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'Rosier à Mille Epines' rose Reviews & Comments
Discussion id : 146-436
most recent 6 JUL 23 HIDE POSTS
Initial post 5 JUL 23 by Rosewild
Dear HMF, your entry for Rosa spinosissima L. includes a list of synonyms, etc. (highlighted in blue) linking those names to this entry. But at the bottom of that page Rosa tschatyrdagi Chrshan. is mentioned but not included in the “Blue list” so it cannot be found by the Search feature of the HMF website. Could you please include Rosa tschatyrdagi in the “Blue list” too. Thank you!
Reply #1 of 5 posted 5 JUL 23 by jedmar
We have another 21 synonyms listed as "Hidden Names", as they are uncommon synonyms which would be quite confusing if listed in the Synonym section. Rosa tschatyrdagi Chrshan is already included under Hidden Names. If you search for it, you should land on the page of Rosa spinosissima L.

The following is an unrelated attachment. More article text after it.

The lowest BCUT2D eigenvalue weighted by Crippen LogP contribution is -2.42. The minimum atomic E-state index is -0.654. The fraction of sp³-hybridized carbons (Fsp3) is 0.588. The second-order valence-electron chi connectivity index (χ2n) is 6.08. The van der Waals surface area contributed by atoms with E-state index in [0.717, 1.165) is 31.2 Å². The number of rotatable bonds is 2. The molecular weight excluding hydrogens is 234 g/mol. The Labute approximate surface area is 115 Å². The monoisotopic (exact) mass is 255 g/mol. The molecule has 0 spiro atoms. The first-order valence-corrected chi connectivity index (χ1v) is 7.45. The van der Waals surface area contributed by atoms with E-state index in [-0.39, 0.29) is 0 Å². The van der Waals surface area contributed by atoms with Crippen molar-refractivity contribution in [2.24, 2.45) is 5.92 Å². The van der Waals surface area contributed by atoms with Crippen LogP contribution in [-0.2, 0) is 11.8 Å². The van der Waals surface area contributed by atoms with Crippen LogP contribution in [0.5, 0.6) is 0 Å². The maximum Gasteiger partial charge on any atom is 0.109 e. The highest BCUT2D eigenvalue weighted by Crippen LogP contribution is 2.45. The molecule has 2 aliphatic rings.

Reply #2 of 5 posted 5 JUL 23 by Lee H.
Well, that explains it! A few days ago, I was listening to the song “My Wild Irish Rose”, and while I know it was written about someone’s sweetheart, on a lark, I searched it, and 'Rosa spinosissima L.' popped up. Since I didn’t know there were hidden synonyms, I figured it was an error.

Is there any way for premium members to access those less-common synonyms?
Reply #3 of 5 posted 5 JUL 23 by Rosewild
Dear jedmar: I cannot find the link to “Hidden names” . Even using the “Advanced search” feature, entering Tschatyrdagi at “name” does not link with anything. I make this inquiry because an article was recently published by the American HRG [The Rose Letter] where this species (tschatrydagi) is discussed. I posted photos of tschatyrdagi and rupincola at the entry for spinosissima because that seemed the appropriate (and unfortunately only) place since they are considered synonyms but searching for “tschatyrdagi” will not take you to them while a “rupincola” search works. Also I can send a link to the article if you can give me an address. But the article published by the HRG has an error, a whole paragraph was omitted disrupting the continuity.